Four major banks, the DTCC and Markit have announced the completion of a successful test of the use of distributed ledger technology and smart contracts to manage post-trade processes in the credit default swaps market.
Over the course of the multi-month project, the banks - Bank of America Merrill Lynch, Citi, Credit Suisse, JPMorgan - acting in concert with the DTCC and Markit established a blockchain trade processing network across a blend of hosted and locally-installed deployments of software from distributed ledger technology outfit Axoni.
In the test, Markit generated smart contracts from CDS trade confirmations sourced from MarkitSERV embedded with economic terms, as well as computational logic to manage permissions and event processing. Real-time regulatory outputs included individual trade details, counterparty risk metrics and systemic exposure to each reference entity.
The group says it conducted 85 separate tests, including integration with external systems, network resiliency, and data privacy, with a 100% success rate.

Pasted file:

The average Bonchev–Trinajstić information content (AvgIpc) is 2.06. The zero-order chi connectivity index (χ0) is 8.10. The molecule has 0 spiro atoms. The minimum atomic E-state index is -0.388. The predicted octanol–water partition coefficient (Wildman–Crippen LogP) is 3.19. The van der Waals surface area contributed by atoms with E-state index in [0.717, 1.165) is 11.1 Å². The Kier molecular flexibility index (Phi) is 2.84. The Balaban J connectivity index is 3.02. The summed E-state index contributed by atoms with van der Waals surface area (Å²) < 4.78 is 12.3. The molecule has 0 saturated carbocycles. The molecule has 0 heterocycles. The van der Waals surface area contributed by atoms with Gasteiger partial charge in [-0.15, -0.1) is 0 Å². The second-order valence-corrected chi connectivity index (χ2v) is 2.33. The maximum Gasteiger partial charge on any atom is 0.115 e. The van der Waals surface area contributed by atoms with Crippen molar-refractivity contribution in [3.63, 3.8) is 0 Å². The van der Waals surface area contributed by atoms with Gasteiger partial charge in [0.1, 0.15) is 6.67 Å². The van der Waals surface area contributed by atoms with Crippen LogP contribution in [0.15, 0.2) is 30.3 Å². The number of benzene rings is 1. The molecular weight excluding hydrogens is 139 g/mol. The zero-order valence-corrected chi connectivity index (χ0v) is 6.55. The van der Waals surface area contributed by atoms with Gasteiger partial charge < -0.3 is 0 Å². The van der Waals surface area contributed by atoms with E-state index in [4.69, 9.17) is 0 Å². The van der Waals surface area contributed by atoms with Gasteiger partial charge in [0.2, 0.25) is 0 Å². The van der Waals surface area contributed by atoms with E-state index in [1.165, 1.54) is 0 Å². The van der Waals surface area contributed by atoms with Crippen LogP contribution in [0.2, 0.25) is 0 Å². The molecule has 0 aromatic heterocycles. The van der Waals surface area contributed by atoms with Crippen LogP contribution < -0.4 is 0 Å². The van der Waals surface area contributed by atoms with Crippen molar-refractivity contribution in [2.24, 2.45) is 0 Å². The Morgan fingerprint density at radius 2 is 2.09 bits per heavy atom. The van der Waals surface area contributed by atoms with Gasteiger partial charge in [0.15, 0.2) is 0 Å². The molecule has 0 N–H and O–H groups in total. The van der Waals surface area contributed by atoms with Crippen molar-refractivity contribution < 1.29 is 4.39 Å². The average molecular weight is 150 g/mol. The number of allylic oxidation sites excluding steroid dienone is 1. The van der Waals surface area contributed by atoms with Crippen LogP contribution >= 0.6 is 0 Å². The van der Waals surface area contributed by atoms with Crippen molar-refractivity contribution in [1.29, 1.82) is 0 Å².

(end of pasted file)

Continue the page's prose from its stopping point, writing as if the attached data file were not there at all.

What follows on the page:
Emmanuel Aidoo who leads the blockchain and distributed ledger function at Credit Suisse, says: “Our experiments with Axoni demonstrate that confidentiality and privacy can be preserved between bilateral parties on an immutable distributed ledger at scale."
The initiative lends credence to the words of Blockchain cheerleader Blythe Masters, CEO of Digital Asset Holdings, who told delegates at the Money20/20 conference in Copenhagen that blockchain technology would come online in the financial industry within the next two years, although it will take between five and ten years for the technology to become commonplace.
The DTCC is currently working with Digital Asset on a proof-of-concept test for the use of distributed ledger technology in repo markets.
Earlier this year, the depository pitched itself as the coordinator of an industry-wide investigation into whether distributed ledger technology is the answer to "certain limitations" in the post-trade process.